'When I get on a bus, can I sit on the ladies seat?', asks one protester. Photo: PTI file
'When I get on a bus, can I sit on the ladies seat?', asks one protester. Photo: PTI file

Malappa has a BCom degree, she said proudly. She once had a job paying Rs 30,000 a month. Then, she added in a matter-of-fact tone, sexual harassment happened. That was the end of the job.

Veena said, “The transgender community has people with every qualification. We have political people, educated people. We have the strength to really do something. You think we do this [begging and sex work] by choice?” 

According to the bill, "offences like compelling a transgender person to beg, denial of access to a public place, physical and sexual abuse, etc, would attract up to two years’ imprisonment and a fine".

It makes no mention of reservation for transgender people, no mechanism for ensuring any alternative livelihood if they were to stop begging or sex work. If anything, as activist Madhu Bhushan said, this bill effectively criminalises transgender people, because it targets the livelihood that many are reliant upon.

“You have to empower them, not criminalise the entire system surrounding them. Then everybody becomes a potential criminal.”

Another protester, Sana, said, “This protest comes from my stomach. Whatever else you do, you have to feed the stomach.”

“According to this bill, we should go and live with our biological families, back in our villages,” said Malappa. “Many transgender people come out of the family and live in the guru/chela family. The (biological) family is where they face harassment. The village is where they are humiliated and driven out of. If they are forced to go back, they will be humiliated and driven out again.”

Another woman added, “The bill wants family reconciliation, but it discounts the reality – that families reject transgenders.”

Nothing in the bill mentions the families that transgender people recognise, the guru chela families.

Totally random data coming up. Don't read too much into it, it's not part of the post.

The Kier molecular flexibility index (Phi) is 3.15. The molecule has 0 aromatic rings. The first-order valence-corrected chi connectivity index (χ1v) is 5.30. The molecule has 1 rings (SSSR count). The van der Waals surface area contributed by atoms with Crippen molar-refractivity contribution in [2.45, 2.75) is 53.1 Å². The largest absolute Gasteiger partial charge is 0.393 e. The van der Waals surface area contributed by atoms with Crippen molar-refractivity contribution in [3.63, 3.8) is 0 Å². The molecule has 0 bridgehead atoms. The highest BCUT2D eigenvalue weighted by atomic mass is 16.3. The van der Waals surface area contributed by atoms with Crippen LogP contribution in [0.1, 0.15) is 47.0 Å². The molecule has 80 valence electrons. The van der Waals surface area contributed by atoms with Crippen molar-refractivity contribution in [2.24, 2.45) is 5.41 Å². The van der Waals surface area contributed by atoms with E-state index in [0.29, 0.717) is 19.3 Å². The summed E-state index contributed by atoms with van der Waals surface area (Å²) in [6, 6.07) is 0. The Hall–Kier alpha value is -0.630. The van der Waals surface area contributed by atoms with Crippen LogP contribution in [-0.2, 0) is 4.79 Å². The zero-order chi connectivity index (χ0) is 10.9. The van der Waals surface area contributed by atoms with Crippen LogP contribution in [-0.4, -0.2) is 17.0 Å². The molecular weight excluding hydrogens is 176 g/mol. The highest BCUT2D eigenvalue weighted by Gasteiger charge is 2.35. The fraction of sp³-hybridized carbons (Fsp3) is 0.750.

On December 14, everywhere, there were black placards with white slogans. Car horns drowned out the clinking of multi-coloured bangles as fists were raised in protest. And above it all rose the reverberating shout - DhikkaraDhikkara (for shame, for shame). This was just one of a series of protests erupting across India against the Transgender Persons (Protection of Rights) Bill 2016. 

Eminent outfits like the WPath are urging the Indian government to withdraw the bill. A major problem with the bill, they state, is the screening committee which will supposedly decide who is a transgender. A committee with medical experts. 

Uma said, “Many doctors have no information about transgenders and it is not a part of their medical studies. Transgenders face a lot of health issues. But when they go to the doctor, the doctor becomes confused. They often just give us antibiotics.” 

The government’s spin is that the committee will help prove who transgender people are, so they can access benefits. But what are the consequences of this?

“Men murder transgender people, steal from us. What is your law doing? People can say anything about us and it goes viral without proof. That’s the harassment and violence we have to face just because someone said something. When it comes to us, people don’t go through a legal process to see what happened. We’re the ones who face the violence,” said Veena. 

Oddly enough, for a group that routinely faces violence without proof or the protection of the law, if this bill becomes a reality, it is the transgender people who will have to prove who they are to the law. 

“Even though we have [identity] cards now, no one looks at them. When I get on a bus, can I sit on the ladies seat? If I sit there, the woman sitting next will get up. In name, we are equal. But are we equal? Law is about equality, law is about rights - but it is not equality in practice. That is why we want our own law for our equality," Veena added. 

"It is not about other people getting to identify us. Where I live, what name I live under, who my leader is – all that information already exists. If there is a problem, the state can always pin us down. This identification card will only be used to harass us further," she signed off.

Last updated: December 18, 2017 | 12:49